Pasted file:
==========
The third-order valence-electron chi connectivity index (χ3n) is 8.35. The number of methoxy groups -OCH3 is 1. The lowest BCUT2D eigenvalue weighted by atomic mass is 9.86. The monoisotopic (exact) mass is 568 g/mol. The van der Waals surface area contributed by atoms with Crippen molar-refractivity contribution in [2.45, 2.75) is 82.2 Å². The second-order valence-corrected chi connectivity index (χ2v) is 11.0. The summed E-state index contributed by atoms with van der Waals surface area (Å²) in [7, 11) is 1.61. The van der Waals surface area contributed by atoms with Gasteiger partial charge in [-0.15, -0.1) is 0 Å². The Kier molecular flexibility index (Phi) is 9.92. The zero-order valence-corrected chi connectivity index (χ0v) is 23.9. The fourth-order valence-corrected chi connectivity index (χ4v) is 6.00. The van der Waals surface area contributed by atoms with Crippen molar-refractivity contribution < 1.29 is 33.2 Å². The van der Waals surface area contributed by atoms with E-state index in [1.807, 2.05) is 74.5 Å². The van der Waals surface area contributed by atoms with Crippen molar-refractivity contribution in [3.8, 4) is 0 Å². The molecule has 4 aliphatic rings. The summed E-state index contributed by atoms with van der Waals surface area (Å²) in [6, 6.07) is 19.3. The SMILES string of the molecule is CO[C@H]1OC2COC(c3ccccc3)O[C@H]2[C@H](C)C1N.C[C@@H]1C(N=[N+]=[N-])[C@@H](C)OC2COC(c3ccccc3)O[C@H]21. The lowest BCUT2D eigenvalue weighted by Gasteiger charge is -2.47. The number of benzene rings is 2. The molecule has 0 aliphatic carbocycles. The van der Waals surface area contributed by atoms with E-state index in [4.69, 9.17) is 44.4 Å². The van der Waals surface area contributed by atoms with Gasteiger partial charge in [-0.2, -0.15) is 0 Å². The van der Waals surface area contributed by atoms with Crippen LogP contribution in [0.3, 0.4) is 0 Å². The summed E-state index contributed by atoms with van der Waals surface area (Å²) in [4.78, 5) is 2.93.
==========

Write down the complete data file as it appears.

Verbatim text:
The third-order valence-electron chi connectivity index (χ3n) is 8.35. The number of methoxy groups -OCH3 is 1. The lowest BCUT2D eigenvalue weighted by atomic mass is 9.86. The monoisotopic (exact) mass is 568 g/mol. The van der Waals surface area contributed by atoms with Crippen molar-refractivity contribution in [2.45, 2.75) is 82.2 Å². The second-order valence-corrected chi connectivity index (χ2v) is 11.0. The summed E-state index contributed by atoms with van der Waals surface area (Å²) in [7, 11) is 1.61. The van der Waals surface area contributed by atoms with Gasteiger partial charge in [-0.15, -0.1) is 0 Å². The Kier molecular flexibility index (Phi) is 9.92. The zero-order valence-corrected chi connectivity index (χ0v) is 23.9. The fourth-order valence-corrected chi connectivity index (χ4v) is 6.00. The van der Waals surface area contributed by atoms with Crippen molar-refractivity contribution < 1.29 is 33.2 Å². The van der Waals surface area contributed by atoms with E-state index in [1.807, 2.05) is 74.5 Å². The van der Waals surface area contributed by atoms with Crippen molar-refractivity contribution in [3.8, 4) is 0 Å². The molecule has 4 aliphatic rings. The summed E-state index contributed by atoms with van der Waals surface area (Å²) in [6, 6.07) is 19.3. The SMILES string of the molecule is CO[C@H]1OC2COC(c3ccccc3)O[C@H]2[C@H](C)C1N.C[C@@H]1C(N=[N+]=[N-])[C@@H](C)OC2COC(c3ccccc3)O[C@H]21. The lowest BCUT2D eigenvalue weighted by Gasteiger charge is -2.47. The number of benzene rings is 2. The molecule has 0 aliphatic carbocycles. The van der Waals surface area contributed by atoms with E-state index in [4.69, 9.17) is 44.4 Å². The van der Waals surface area contributed by atoms with Gasteiger partial charge in [-0.2, -0.15) is 0 Å². The van der Waals surface area contributed by atoms with Crippen LogP contribution in [0.3, 0.4) is 0 Å². The summed E-state index contributed by atoms with van der Waals surface area (Å²) in [4.78, 5) is 2.93.